Pest Management for the Organic Gardener

Pest Management for the Organic Gardener
Presented by Laura Karr at the Indiana Organic Gardeners Association, January 21, 2012

Effective organic gardening should be holistic.

Good plant health should be a primary goal, strong plants tolerate pest and disease attacks and weed pressure better than plants in poor health

  • Plant health depends on Suitability of the plant for the chosen location

    • Climate and microclimate

    • Good soil health: composition, structure, macro- and microorganisms, types and amounts of amendments employed, history, moisture content and fluctuations

    • Pest pressure and types of pests present, pest solutions employed

    • Plant density

    • Companion planting, succession planting, weed pressure, types of weeds present

Integrated Pest Management: a key to holistic gardening. We should consider…

  • Variety selection. Many non-GMO, organic seeds and plants, and even heirloom varieties, have inherent resistance to some insects and diseases. Opt for varieties with a good history in your zone and microclimate. Experiment! Each garden is unique.

    • Knowledge of pests, their life-cycles, how they interact with their hosts

    • Your tolerance of damage or loss (economic vs. aesthetic)

    • Using multiple approaches (i.e., integrated solutions). Try lowest environmental impact solutions first!

    • Pay attention to what your plants are telling you.

Types of Solutions

  • Biological: encouraging or supplementing natural enemies of pests

  • Cultural: companion planting, crop rotation, soil management, cover crops, trap crops

  • Mechanical: exclusion, picking bugs and pulling weeds, barriers, trapping (random or pheromone-based)

  • OMRI-approved chemicals and other materials (be aware of side effects, effects on non-target organisms and, thereby, unintended effects: resurgence, replacement, resistance). Great (though slightly dated) resource for info on approved materials: http://web.pppmb.cals.cornell.edu/resourceguide/index.php

What is OMRI?

  • Organic Materials Review Institute https://www.omri.org/ “Founded in 1997, the Organic Materials Review Institute (OMRI) provides organic certifiers, growers, manufacturers, and suppliers an independent review of products intended for use in certified organic production, handling, and processing. OMRI is a 501(c)3 nonprofit organization. When companies apply, OMRI reviews their products against the National Organic Standards. Acceptable products are OMRI Listed® and appear on the OMRI Products List. OMRI also provides subscribers and certifiers guidance on the acceptability of various material inputs in general under the National Organic Program.” 

    • Note that OMRI approval does not address efficaciousness, per se. Is primarily focused on identifying non-synthetic chemicals and other materials for organic growing according to National Organic Standards, which are established under the National Organic Program by the USDA.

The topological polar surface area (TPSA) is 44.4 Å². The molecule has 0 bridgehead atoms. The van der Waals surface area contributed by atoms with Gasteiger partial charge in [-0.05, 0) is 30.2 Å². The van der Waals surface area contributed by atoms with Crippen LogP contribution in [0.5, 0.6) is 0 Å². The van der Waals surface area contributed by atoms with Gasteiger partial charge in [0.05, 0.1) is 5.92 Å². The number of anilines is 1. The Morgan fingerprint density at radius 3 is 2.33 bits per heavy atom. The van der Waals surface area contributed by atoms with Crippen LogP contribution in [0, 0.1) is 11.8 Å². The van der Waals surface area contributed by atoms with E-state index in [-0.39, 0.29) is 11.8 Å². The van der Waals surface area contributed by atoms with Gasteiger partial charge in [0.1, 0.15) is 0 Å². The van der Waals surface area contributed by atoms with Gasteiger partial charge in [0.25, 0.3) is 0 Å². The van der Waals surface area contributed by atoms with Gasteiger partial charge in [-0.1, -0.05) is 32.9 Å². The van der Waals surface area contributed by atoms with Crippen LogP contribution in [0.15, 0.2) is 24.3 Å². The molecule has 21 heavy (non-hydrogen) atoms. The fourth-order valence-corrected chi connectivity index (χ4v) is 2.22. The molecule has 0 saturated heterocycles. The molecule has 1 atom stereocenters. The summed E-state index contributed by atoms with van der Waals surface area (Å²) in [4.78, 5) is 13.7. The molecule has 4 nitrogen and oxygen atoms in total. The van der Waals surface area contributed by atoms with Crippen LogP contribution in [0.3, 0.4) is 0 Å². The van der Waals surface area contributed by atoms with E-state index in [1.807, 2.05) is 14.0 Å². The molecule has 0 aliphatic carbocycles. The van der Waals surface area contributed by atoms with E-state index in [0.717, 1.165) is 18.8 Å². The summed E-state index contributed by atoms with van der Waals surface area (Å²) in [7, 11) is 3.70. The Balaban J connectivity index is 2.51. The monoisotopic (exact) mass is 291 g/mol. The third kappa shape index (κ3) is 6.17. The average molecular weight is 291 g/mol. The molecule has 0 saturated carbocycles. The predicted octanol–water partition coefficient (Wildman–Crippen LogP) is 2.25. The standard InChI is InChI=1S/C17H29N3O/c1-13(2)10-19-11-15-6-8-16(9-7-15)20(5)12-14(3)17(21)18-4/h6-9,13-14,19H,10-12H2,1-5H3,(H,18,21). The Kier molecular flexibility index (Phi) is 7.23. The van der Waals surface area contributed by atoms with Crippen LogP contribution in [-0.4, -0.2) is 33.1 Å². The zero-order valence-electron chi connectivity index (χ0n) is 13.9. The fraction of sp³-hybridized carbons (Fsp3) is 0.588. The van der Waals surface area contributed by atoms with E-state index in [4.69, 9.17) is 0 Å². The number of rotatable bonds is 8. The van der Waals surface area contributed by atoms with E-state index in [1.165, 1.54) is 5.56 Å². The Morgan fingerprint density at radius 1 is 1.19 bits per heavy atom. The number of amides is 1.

Common OMRI materials for insect management: (tip: all will work best at targeting smaller, younger stages of insects). Read the label–it is the law.

  •  Physical Toxins

    • Pesticidal Soaps These work by smothering soft bodied insects and some of their eggs. Generally fast-acting but little residual activity. Apply to where insects congregate (generally undersides of leaves). Sometimes are phytotoxic to certain plants; test on a few leaves before fully applying.

    • Kaolin Clay A mineral that is applied as a film. Doesn’t kill insects, but works best as a physical barrier, repellent, irritant. Inexpensive.

    • Oils Several petroleum, plant, and fish-based oils are OMRI approved. Direct toward soft-bodied pests such as aphids, mites, thrips, whiteflies, and mealybugs. Test for phytotoxicity. Often applied to dormant permaculture to kill dormant insects and their eggs (smothering and cuticle disruption). On leafed out plants can suppress powdery mildew and some other fungi.

    • Diatomaceous earth A naturally occurring, soft, silica-based material that is easily crumbled into a fine white to off-white powder. Insecticidal due to its abrasive properties and affinity for lipids. The fine powder absorbs lipids from the waxy outer layer of insects' exoskeletons causing them to dehydrate. This also works against snails and slugs, but since these inhabit humid environments, efficacy tends to very low. It is sometimes mixed with an attractant or other additives to increase its effectiveness. Moisture destroys activity. Do not inhale dust.

  • Biologicals/fermentation products

    • Bacillus thuringiensis This bacillus produces a crystalline toxin that disrupts the gut epithelium of a variety of insects, especially lepidopterans. Different varieties of B.t. target other insects, however. Rarely, if ever applied as a living organism. Must be ingested by insect, therefore is slow acting. Breaks down rapidly in sunlight.

    • Spinosad (Entrust™ and others) Bacterial fermentation product that works specifically on the nervous systems of arthropods. Especially good on lepidopterans and coleopterans. Expensive, but targeted applications can be highly efficacious. Breaksdown rapidly in sunlight, has short residual action, but is active via both ingestion and contact.

    • Beauveria bassiana This fungus is produced via fermentation technology to produce large quantities of spores. It is then applied via a formulation containing spores which can cause fungal infection in a variety of insects (depending on strain of fungus). Difficult to get consistently good results, works best under high humidity.

  • Botanicals

    • Pyrethrum Derived from the flowers of an African daisy (which can be grown in Zone 5), is a fast acting contact poison that ‘knocks down’ susceptible insects. Insects are left paralyzed by the toxic effect of pyrethrum. The normal function of the nervous system is affected, stimulating repetitive nerve discharges leading to paralysis. However, some insects are able to recover after the initial knockdown if the dose is too low. Works best with the synergist PBO, but this is not an approved NOP material. Therefore, best applied under conditions which can leave the “knocked down” insects vulnerable to other factors. Breaks down rapidly in sunlight.

    • Neem, Azadirachtin Derived from the Neem tree of India. Works as an molting disrupter, anti-feedant, an oviposition deterrent. Contact and ingestion activity. Some systemic activity when applied to roots (very crop dependent). Like most botanical insecticides, is rapidly broken down in sunlight. Requires multiple applications for best efficacy.